Xanax, the most common name for the drug Alprazolam, is one of the most commonly prescribed prescription drugs in the United States. In fact, in 2018, there were over 20.4 million Xanax prescriptions. That makes sense, as the drug has a long history of use in treating anxiety disorders, panic disorders, and nausea because of chemotherapy. Anxiety and panic disorders affect 18.1% of the United States population.
Until recently, Xanax was also prescribed for long periods. Many users have been on Xanax for 5-10 years. Today, concerns over substance abuse, Xanax addiction, and long-term side effects and impacts have limited how and when Xanax is prescribed. This means a doctor today will not likely prescribe Xanax for more than a few months. Instead, it’s usually prescribed as a supplement or addition to behavioral therapy. At the same time, even short-term Xanax prescriptions, complete with a Risk Evaluation and Management Schedule (REMS) can result in unwanted side effects like dependence and even addiction. Understanding both the common and rare side effects of Xanax will help you to make appropriate decisions and better manage the drug.
Short-Term Side Effects of Xanax
Xanax is a short-acting tranquilizer or muscle relaxant, which affects the brain by interacting with the GABA receptor. This affects the central nervous system, causing relaxation and calm, through a combination of relaxing the muscles and reducing synaptic transmission rates in the brain. Xanax is a combination of benzodiazepine and triazole, both of which have early on-set effects for users. In most cases, these effects last the first 1-2 weeks of usage and then, typically, go away. These include:
- Nausea and vomiting
- Extreme lethargy or tiredness
If these symptoms don’t go away within the first few weeks, it may be important to contact your doctor.
Common Side Effects of Xanax
Xanax has a wide side effect profile. In fact, it has over a dozen common side effects. A common side effect is one that is likely and unusual when taking a medication. It is not necessarily going to appear after you take the drug, but if it does, you should not be alarmed. However, it’s always a good idea to review side effects when taking Xanax and to discuss them with your doctor if they are interfering with quality of life, interacting with other medications, or otherwise are disruptive.
Common side effects include:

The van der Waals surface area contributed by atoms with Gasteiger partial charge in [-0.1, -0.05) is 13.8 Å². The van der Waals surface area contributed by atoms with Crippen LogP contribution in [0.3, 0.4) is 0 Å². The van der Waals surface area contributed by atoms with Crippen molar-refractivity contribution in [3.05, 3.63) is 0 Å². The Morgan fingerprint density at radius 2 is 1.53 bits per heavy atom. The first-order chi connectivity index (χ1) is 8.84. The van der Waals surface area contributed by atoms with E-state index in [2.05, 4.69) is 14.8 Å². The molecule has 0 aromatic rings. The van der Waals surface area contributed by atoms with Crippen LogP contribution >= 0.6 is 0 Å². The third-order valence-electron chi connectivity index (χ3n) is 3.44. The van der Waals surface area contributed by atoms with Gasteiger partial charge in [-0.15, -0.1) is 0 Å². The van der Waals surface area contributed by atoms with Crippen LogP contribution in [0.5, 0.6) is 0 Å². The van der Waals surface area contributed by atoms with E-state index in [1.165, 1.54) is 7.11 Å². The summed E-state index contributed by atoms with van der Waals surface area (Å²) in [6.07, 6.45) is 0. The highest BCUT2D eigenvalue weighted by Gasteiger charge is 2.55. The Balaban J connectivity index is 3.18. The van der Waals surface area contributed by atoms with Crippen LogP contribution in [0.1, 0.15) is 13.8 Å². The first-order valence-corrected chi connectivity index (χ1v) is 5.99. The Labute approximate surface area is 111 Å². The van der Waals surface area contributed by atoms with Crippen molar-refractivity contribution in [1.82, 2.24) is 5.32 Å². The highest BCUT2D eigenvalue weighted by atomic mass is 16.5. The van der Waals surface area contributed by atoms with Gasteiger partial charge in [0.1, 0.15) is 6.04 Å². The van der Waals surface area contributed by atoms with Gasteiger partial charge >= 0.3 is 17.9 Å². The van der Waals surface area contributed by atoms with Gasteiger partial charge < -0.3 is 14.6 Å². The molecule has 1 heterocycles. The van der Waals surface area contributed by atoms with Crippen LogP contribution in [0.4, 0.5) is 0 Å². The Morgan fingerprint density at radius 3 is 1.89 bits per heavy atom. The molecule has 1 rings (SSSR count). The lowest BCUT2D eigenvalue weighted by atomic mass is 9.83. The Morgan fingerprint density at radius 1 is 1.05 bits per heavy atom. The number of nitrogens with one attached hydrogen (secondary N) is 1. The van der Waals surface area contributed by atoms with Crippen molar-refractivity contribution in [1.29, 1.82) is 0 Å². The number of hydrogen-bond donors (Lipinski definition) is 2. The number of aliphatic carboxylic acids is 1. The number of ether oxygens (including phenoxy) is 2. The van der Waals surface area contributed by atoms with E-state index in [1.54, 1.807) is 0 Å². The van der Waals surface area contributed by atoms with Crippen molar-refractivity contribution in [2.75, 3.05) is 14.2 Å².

- Dry mouth or cotton mouth
- Difficulties concentrating
- Lack of inhibition/ risk taking behavior
- Dizziness or lightheadedness
- Impaired coordination
- Feeling shaky
- Shortness of breath
- Heart palpitations / accelerated heart rate
- Clammy hands
- Diarrhea or abdominal pain
- Hot flashes
- Frequent urination
- Difficulty swallowing
- Feeling on edge
- Exaggerated startle responses
- Difficulty falling asleep/ easy wakefulness
These symptoms are common in that most people taking Xanax will experience at least 6. In most cases, this also means you cannot drive a motor vehicle after taking Xanax (because of the high probability of vertigo and loss of coordination).
Less Common Side Effects of Xanax
These symptoms are less common, more severe, and cause more concern. However, they are still relatively common, and you should not be extremely worried if you experience these. At the same time, it’s always a good idea to discuss this set of symptoms with your doctor.
- Light difficulties forming new memories (anterograde amnesia), if this problem is severe, talk to your doctor.
- Seizures (moderate)
- Urinary incontinence/loss of bladder control
- Skin rashes
- Respiratory depression
- Muscle weakness/ feelings of weakness
- Ataxia (affected gait, imbalance when walking, muscle twitches, speech changes, abnormal eye movements)
- Slurred speech
These symptoms are more serious and should be discussed with your doctor. Depending on your diagnosis and your prescription’s duration, you may be recommended to continue using Xanax for the period or to quit Xanax and move to another drug. You should not attempt to quick Xanax on your own without consulting your health providers.
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Rare Side Effects of Xanax